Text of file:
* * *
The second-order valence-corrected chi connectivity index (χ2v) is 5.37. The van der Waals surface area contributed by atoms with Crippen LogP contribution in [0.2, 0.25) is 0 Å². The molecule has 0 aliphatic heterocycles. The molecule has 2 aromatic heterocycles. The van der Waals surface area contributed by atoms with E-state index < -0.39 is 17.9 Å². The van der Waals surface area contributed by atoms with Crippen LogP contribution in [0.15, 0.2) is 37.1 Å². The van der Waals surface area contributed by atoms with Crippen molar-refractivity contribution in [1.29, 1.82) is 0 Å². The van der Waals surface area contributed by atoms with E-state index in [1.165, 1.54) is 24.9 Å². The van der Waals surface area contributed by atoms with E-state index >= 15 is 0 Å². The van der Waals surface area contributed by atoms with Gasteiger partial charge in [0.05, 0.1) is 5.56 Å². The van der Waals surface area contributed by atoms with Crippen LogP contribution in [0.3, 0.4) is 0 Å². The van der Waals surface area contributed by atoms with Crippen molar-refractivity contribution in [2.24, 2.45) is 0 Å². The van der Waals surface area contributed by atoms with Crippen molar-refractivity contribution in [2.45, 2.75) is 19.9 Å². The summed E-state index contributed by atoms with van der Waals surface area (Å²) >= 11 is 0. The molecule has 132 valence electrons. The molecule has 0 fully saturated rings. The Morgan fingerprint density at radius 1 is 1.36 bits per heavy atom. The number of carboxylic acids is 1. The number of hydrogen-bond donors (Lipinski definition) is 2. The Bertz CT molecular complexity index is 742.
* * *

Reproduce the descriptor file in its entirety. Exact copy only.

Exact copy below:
The second-order valence-corrected chi connectivity index (χ2v) is 5.37. The van der Waals surface area contributed by atoms with Crippen LogP contribution in [0.2, 0.25) is 0 Å². The molecule has 0 aliphatic heterocycles. The molecule has 2 aromatic heterocycles. The van der Waals surface area contributed by atoms with E-state index < -0.39 is 17.9 Å². The van der Waals surface area contributed by atoms with Crippen LogP contribution in [0.15, 0.2) is 37.1 Å². The van der Waals surface area contributed by atoms with Crippen molar-refractivity contribution in [1.29, 1.82) is 0 Å². The van der Waals surface area contributed by atoms with E-state index in [1.165, 1.54) is 24.9 Å². The van der Waals surface area contributed by atoms with E-state index >= 15 is 0 Å². The van der Waals surface area contributed by atoms with Gasteiger partial charge in [0.05, 0.1) is 5.56 Å². The van der Waals surface area contributed by atoms with Crippen LogP contribution in [0.3, 0.4) is 0 Å². The van der Waals surface area contributed by atoms with Crippen molar-refractivity contribution in [2.24, 2.45) is 0 Å². The van der Waals surface area contributed by atoms with Crippen molar-refractivity contribution in [2.45, 2.75) is 19.9 Å². The summed E-state index contributed by atoms with van der Waals surface area (Å²) >= 11 is 0. The molecule has 132 valence electrons. The molecule has 0 fully saturated rings. The Morgan fingerprint density at radius 1 is 1.36 bits per heavy atom. The number of carboxylic acids is 1. The number of hydrogen-bond donors (Lipinski definition) is 2. The Bertz CT molecular complexity index is 742.